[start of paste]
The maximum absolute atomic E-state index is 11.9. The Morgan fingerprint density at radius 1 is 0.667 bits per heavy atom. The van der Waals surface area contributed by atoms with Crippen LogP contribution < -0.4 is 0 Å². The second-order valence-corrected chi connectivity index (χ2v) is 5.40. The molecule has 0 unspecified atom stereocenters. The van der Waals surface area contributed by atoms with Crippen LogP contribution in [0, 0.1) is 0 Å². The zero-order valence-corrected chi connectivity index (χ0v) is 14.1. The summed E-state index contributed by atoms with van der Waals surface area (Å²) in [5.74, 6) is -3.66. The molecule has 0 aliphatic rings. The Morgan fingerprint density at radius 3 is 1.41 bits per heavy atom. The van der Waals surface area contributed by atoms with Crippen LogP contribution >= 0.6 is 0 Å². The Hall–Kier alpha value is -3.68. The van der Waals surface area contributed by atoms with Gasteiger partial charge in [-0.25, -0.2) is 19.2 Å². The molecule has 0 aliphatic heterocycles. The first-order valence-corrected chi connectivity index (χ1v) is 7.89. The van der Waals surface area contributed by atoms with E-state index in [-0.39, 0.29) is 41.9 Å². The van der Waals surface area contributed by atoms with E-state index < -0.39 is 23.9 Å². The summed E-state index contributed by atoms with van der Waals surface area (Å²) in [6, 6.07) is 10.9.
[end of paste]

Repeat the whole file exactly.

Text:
The maximum absolute atomic E-state index is 11.9. The Morgan fingerprint density at radius 1 is 0.667 bits per heavy atom. The van der Waals surface area contributed by atoms with Crippen LogP contribution < -0.4 is 0 Å². The second-order valence-corrected chi connectivity index (χ2v) is 5.40. The molecule has 0 unspecified atom stereocenters. The van der Waals surface area contributed by atoms with Crippen LogP contribution in [0, 0.1) is 0 Å². The zero-order valence-corrected chi connectivity index (χ0v) is 14.1. The summed E-state index contributed by atoms with van der Waals surface area (Å²) in [5.74, 6) is -3.66. The molecule has 0 aliphatic rings. The Morgan fingerprint density at radius 3 is 1.41 bits per heavy atom. The van der Waals surface area contributed by atoms with Crippen LogP contribution >= 0.6 is 0 Å². The Hall–Kier alpha value is -3.68. The van der Waals surface area contributed by atoms with Gasteiger partial charge in [-0.25, -0.2) is 19.2 Å². The molecule has 0 aliphatic heterocycles. The first-order valence-corrected chi connectivity index (χ1v) is 7.89. The van der Waals surface area contributed by atoms with E-state index in [-0.39, 0.29) is 41.9 Å². The van der Waals surface area contributed by atoms with E-state index < -0.39 is 23.9 Å². The summed E-state index contributed by atoms with van der Waals surface area (Å²) in [6, 6.07) is 10.9.